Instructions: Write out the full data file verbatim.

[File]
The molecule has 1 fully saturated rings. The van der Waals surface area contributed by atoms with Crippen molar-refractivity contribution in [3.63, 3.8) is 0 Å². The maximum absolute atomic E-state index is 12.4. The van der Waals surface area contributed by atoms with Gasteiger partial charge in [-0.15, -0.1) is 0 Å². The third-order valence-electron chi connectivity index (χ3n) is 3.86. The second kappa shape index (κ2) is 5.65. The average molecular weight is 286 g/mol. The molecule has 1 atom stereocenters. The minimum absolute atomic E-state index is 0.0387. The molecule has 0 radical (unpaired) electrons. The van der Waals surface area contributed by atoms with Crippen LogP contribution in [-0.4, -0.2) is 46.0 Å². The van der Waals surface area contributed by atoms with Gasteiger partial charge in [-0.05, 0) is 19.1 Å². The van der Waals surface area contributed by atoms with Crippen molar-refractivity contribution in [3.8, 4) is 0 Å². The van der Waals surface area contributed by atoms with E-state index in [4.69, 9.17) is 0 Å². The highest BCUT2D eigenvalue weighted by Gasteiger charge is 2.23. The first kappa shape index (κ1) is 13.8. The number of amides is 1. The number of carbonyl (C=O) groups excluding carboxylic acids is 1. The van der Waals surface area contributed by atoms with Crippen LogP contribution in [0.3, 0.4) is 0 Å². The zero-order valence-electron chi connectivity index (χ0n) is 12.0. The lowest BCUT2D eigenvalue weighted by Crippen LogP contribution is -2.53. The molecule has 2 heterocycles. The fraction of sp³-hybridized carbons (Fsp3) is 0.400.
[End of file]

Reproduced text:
The molecule has 1 fully saturated rings. The van der Waals surface area contributed by atoms with Crippen molar-refractivity contribution in [3.63, 3.8) is 0 Å². The maximum absolute atomic E-state index is 12.4. The van der Waals surface area contributed by atoms with Gasteiger partial charge in [-0.15, -0.1) is 0 Å². The third-order valence-electron chi connectivity index (χ3n) is 3.86. The second kappa shape index (κ2) is 5.65. The average molecular weight is 286 g/mol. The molecule has 1 atom stereocenters. The minimum absolute atomic E-state index is 0.0387. The molecule has 0 radical (unpaired) electrons. The van der Waals surface area contributed by atoms with Crippen LogP contribution in [-0.4, -0.2) is 46.0 Å². The van der Waals surface area contributed by atoms with Gasteiger partial charge in [-0.05, 0) is 19.1 Å². The van der Waals surface area contributed by atoms with Crippen molar-refractivity contribution in [3.8, 4) is 0 Å². The van der Waals surface area contributed by atoms with E-state index in [4.69, 9.17) is 0 Å². The highest BCUT2D eigenvalue weighted by Gasteiger charge is 2.23. The first kappa shape index (κ1) is 13.8. The number of amides is 1. The number of carbonyl (C=O) groups excluding carboxylic acids is 1. The van der Waals surface area contributed by atoms with Crippen LogP contribution in [0.3, 0.4) is 0 Å². The zero-order valence-electron chi connectivity index (χ0n) is 12.0. The lowest BCUT2D eigenvalue weighted by Crippen LogP contribution is -2.53. The molecule has 2 heterocycles. The fraction of sp³-hybridized carbons (Fsp3) is 0.400.